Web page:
i am black (country) and beautiful

As the train raced alongside the canal that links Birmingham to Wolverhampton, the teenager sat next to me turned to his mother and proclaimed, ‘It’s like a war zone.’

His condemnation had royal precedent; Queen Victoria drew the curtains of her carriage as the royal train travelled this section.

Wolverhampton’s reputation has been further undermined in recent months. Lonely Planet listed it as the fifth least favourite city in the world, and last week it was singled out for having one of the highest proportion of closed shops in the country.

Ugly, poor, with a reputation for racism, the city would seem an unlikely sanctuary for a Bengali runaway. But in Raphael Selbourne’s novel, Wolverhampton provides Beauty, the eponymous heroine, with at least temporary refuge. And amongst unexpected allies, Beauty finds respite as she struggles to reconcile family duties and her own well-being.

I read Beauty while researching the Song of Songs, a collection of Jewish love poems that somehow secured its place in the biblical canon. Moving between the two texts, I found resonances of those erotic poems in Selbourne’s essentially chaste novel, which in turn offered new paths back through the landscape of the Songs.

Redefining beauty
Your lips are like a crimson thread,
and your mouth is lovely.
Your cheeks are like halves of pomegranate
Behind your veil. (Song of Songs 4.3)
The compilation of the Song of Songs is understood to have taken place during the post-exilic emergence of the priestly class. With the book of Leviticus, the priests sought to control the body, delineating pure from impure, sacred from profane. Contamination of the body, caused by routine work or bodily functions (such as menstruation), required cleansing via an elaborate and costly system of temple sacrifices.* In contrast, the Song of Songs affirmed the fundamental dignity of the body. Indeed, the lovers delight in their bodies, in eating and loving. Beauty also craves good things for her body - halal food, a place to wash and rest. And slowly, like the female lover in the Songs, she begins to claim her beauty, to say, 'I am black and beautiful' (Song of Songs 1.5**).

Love not bought for a price
My mother’s sons were angry with me;
they made me keeper of the vineyards,
but my own vineyard I have not kept! (Song of Songs 1.6)
The woman of the Songs seeks to gain control over her own body, against the will of her brothers who aim to profit from her bride price (Song of Songs 8.7-12). That women continue to be exchanged between, and for the benefit of, men is evident in Selbourne’s novel. Beauty's forced marriage to a Bangladesh elder is socially beneficial for her father and, particularly, her brothers. And her refusal to stay in the marriage threatens their standing in the community.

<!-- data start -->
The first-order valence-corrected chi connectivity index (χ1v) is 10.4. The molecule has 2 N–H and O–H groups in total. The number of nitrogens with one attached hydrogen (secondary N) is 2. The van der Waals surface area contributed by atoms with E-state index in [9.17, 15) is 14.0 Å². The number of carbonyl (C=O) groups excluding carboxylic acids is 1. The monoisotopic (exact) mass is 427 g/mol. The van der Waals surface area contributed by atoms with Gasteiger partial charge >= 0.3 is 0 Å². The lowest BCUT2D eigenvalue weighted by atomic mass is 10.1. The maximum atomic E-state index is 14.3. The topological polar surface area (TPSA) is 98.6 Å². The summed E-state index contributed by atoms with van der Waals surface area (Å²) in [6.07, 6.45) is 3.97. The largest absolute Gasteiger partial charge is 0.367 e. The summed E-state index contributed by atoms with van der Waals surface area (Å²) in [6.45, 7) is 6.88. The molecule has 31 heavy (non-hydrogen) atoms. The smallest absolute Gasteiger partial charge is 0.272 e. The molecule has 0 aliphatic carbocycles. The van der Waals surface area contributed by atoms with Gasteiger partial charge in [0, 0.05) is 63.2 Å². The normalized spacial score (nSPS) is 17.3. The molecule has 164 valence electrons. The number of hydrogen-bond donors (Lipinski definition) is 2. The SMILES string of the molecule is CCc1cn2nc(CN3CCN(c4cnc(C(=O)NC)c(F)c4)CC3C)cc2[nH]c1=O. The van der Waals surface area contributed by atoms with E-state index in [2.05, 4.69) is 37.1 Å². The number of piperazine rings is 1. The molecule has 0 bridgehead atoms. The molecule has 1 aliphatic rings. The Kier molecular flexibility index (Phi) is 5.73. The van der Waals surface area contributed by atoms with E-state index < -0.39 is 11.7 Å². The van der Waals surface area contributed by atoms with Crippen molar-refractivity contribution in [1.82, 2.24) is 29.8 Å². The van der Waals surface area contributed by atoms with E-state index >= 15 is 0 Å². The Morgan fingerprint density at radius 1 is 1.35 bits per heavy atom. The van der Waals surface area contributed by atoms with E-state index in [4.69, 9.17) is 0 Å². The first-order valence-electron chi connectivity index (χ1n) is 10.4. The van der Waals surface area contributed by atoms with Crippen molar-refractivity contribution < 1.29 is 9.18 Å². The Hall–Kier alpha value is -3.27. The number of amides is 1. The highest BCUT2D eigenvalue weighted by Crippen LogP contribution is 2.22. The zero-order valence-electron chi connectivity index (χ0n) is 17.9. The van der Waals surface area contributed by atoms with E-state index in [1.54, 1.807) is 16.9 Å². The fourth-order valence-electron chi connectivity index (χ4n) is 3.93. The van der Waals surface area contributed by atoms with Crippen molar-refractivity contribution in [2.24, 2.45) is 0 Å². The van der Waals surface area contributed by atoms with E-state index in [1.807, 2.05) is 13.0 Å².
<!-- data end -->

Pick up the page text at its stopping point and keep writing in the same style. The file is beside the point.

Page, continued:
Beauty enacts madness as a strategy of survival; hacked-off hair, screams and silence finally convincing her Bangladeshi husband to send her back to England. Incarcerated and beaten by her brother, she exploits her few options, balancing risk with necessity. She chooses, to some extent, when to leave and whether to return.

In the Song of Songs the lovers flee to the fields, away from temple, palace and household, from institutions that seek to control and profit from human love. Beauty’s salvation is connected to the city, although again away from patriarchal institutions (the father’s house). She and Mark mis/encounter each other at the jobcentre and on the edge of violence, before finding refuge in Mark’s dog-filled house. Like the lovers in the poems, Mark and Beauty’s friendship crosses ethnic and social divides, provoking hostility, even violence.***
Making their rounds in the city
the sentinels found me;
they beat me, they wounded me,
those sentinels of the walls. (Song of Songs 5.7)
The violence of the watchmen is echoed in Beauty's assailants who assume any woman out on the streets by herself at night must be a prostitute, and that prostitutes and other public women are fair game. But Beauty comes to claim the city as her space, refusing to be restricted to her father’s house.

Liberating desire
My beloved is mine and I am his;
He pastures his flock among the lilies. (Song of Songs 2.16)
The poems celebrate the mutual desire of the lovers, a desire that does not objectify or disempower (unlike in Genesis 3.16).**** Beauty rejects the gaze of relatives and elders, of the men who leer over her on the street. But she does not reject the power of desire. Increasingly alert to her own passions, her dreams of her future are shaped around a small flat, a cat, her sister safe with her. And later, to read, to care for those abandoned by their families, for justice for herself and other women.

Set me as a seal upon your heart,
as a seal upon your arm;
for love is strong as death,
passion fierce as the grace. (Song of Songs 8.6)

Beauty is published by Tindal Street Press. Read the Independent review and one minute with the author, and the Times interview.
 *Nancy Cardoso Pereira, “Ah... Amor es delicias”, RIBLA 15 (1993), p.59-74; Ana Maria Rizzante Gallazzi, “‘Yo seré para él como aquella que da la paz’”, RIBLA 21 (1995), p.91-101.
**This verse was for centuries mistranslated, ‘I am black but beautiful.’ See, Randall C. Bailey,“The Danger of Ignoring One’s Own Cultural Bias in Interpreting the Text.” in R. S. Sugirtharajah (ed.), The Postcolonial Bible, Sheffield: Sheffield Academic Press, 1998, pp.66-90.
***Renita Weems, “Song of Songs”, in Carol A. Newsom & Sharon H. Ringe (eds), Woman’s Bible Commentary (expanded edition with Apocrypha), Louisville KT, Westminster John Knox Press, 1998 [first edition, 1992], p.164-8; p.168.
****Phyllis Trible, God and the Rhetoric of Sexuality, Philadelphia, Fortress Press, 1978, p.159-60.


Ginimira said…
very nice post!thanks... ;-)
Rachel said…
Thanks Ginimira.
R.K.SINGH said…
I fully enjoyed reading this one.
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